I’ve been surprised at how difficult it is to let go of my paper. As I move more and more of my paper to a digital format I keep finding myself hesitating when I get ready to shred a document. We are trained so very well to keep our paper records. Has anyone else experienced this?
I think part of the issue is that most people have suffered some type of data loss with their computer. Even though I have multiple systems in place for backup I’m still haunted by losing important files years ago. Another issue is the physicalness of paper. You can hold paper in your hand. Spread it out. Write notes in the margin, etc. Not that I ever do that with my car insurance statement or gas bill, but somehow the idea of having something physical is comforting.
Little by little I’m training myself to let go. One trick I’ve found is to not shred the paper right away. I simply put it on top of the shredder to shred later. My daughter’s sleeping schedule was the original reason for this habit, but it is easier to give myself a few hours–just in case I think of some reason a document needs saved. So far I haven’t come up with any reason to save something that I was planning on shredding, but it makes me feel more comfortable.
My files have stopped growing and are starting to shrink!
Arjun Muralidharan says
To me, making the decision to discard paper has always been a hard one.
If you recycle paper instead of shredding it to bits, that would be a good step for two reasons:
1. Environment and
2. the more practical reason that you need to collect a pile of paper somewhere in your house (I have a dedicated paper trash can next to my ordinary trash can). The paper goes out for recycling ones every three weeks, so it’s like a trash can on the computer that allows you to get back that paper copy – just in case.
Otherwise I’m quite happy throwing paper away I know I have digital copeis of. I keep certificates and important things like tax documents (not the bills and bank statements, just the official tax form) in paper form.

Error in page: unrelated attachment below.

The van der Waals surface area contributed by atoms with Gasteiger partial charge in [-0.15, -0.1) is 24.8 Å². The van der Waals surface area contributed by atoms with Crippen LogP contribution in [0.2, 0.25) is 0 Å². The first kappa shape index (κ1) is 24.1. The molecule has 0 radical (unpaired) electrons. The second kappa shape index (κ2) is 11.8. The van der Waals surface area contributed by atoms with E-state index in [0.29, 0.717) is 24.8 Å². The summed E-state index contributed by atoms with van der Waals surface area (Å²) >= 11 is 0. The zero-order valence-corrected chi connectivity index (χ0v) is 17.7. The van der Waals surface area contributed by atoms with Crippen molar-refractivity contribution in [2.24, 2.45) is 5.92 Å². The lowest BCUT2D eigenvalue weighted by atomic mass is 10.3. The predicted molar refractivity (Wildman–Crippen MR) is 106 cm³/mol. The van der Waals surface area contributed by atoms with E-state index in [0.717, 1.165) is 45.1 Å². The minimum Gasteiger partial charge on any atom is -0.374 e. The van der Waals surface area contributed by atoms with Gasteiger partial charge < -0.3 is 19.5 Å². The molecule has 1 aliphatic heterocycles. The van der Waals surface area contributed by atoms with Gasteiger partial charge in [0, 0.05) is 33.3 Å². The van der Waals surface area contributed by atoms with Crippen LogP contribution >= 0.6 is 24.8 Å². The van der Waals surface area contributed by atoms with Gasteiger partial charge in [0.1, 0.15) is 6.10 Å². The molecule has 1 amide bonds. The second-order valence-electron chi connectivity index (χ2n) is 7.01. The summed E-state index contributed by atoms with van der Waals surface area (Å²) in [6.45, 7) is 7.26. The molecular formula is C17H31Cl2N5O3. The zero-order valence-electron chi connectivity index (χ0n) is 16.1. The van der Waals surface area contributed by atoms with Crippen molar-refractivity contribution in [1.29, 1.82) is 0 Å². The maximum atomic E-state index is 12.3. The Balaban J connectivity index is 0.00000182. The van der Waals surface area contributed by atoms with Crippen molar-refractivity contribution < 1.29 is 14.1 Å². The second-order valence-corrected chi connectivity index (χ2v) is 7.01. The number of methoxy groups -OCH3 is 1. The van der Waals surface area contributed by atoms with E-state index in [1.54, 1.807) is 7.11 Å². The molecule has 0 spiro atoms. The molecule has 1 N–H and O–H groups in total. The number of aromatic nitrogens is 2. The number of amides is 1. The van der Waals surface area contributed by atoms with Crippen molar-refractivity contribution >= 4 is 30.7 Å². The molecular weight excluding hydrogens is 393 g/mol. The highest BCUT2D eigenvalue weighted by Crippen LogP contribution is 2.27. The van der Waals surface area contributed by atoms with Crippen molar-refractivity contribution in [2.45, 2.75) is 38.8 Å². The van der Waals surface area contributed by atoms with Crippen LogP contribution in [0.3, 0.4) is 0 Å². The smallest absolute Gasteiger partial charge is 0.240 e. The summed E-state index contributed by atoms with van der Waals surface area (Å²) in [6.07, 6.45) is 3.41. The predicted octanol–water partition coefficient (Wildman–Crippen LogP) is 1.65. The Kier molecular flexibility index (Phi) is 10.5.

My physical filing limits itself to half a drawer of hanging A-Z folders.
I also don’t digitalize any university documents, though I plan to take notes on my Macbook Air when I get it, and download lecture slides instead of buying print copies. Saves money and trees.
Mark Shead says
@Arjun – I am doing my best to eliminate the intake of paper I don’t need. I’ve got a little ways to do, but overall that means that most of what comes in has private information that I can’t allow to be recycled. I figure if I can keep the paper from being produced in the first place I’m probably having more of an impact than trying to recycle it after it has been used.
My biggest complaint at this point is that even though I can sign up to get certain documents digitally, they require me to log in to a bunch of different places and “pull” them down. It would be so much more convenient if there was a way to have them all sent in an encrypted email. I could then grab them and put them into my document management software and skip the scanning process all together.
Ariane Benefit, Neat & Simple Living says
Mark, you are so not alone. Check out my series on why paper is difficult http://blog.neatandsimple.com/2007/10/organizing-pa-2.html
Especially the on on emotional attachment : )
Ricky Buchanan says
@Arjun: Is there any particular reason why you can’t recycle shredded paper? I recycle mine!!
@Mark: I have a pile of paper on top of my shredder for exactly the same reason! It *is* hard to “let go” and be brave enough to shred stuff. My personal rule is if it stays on top of the shredder for a few weeks and I haven’t needed to retreive it then shredding it without re-checking is safe. And no, I’ve never needed to “rescue” anything during that week but it still makes me feel better.
I’ve been finding your “less paper” experiments very interesting – I can’t deal well with paper due to disability reasons and find digital stuff much more physically accessible as well as the other upsides like searchability and so forth. It’s interesting to see a perspective on “being digital” in that sense that’s not based in access/disability requirements which is what I’m used to thinking about.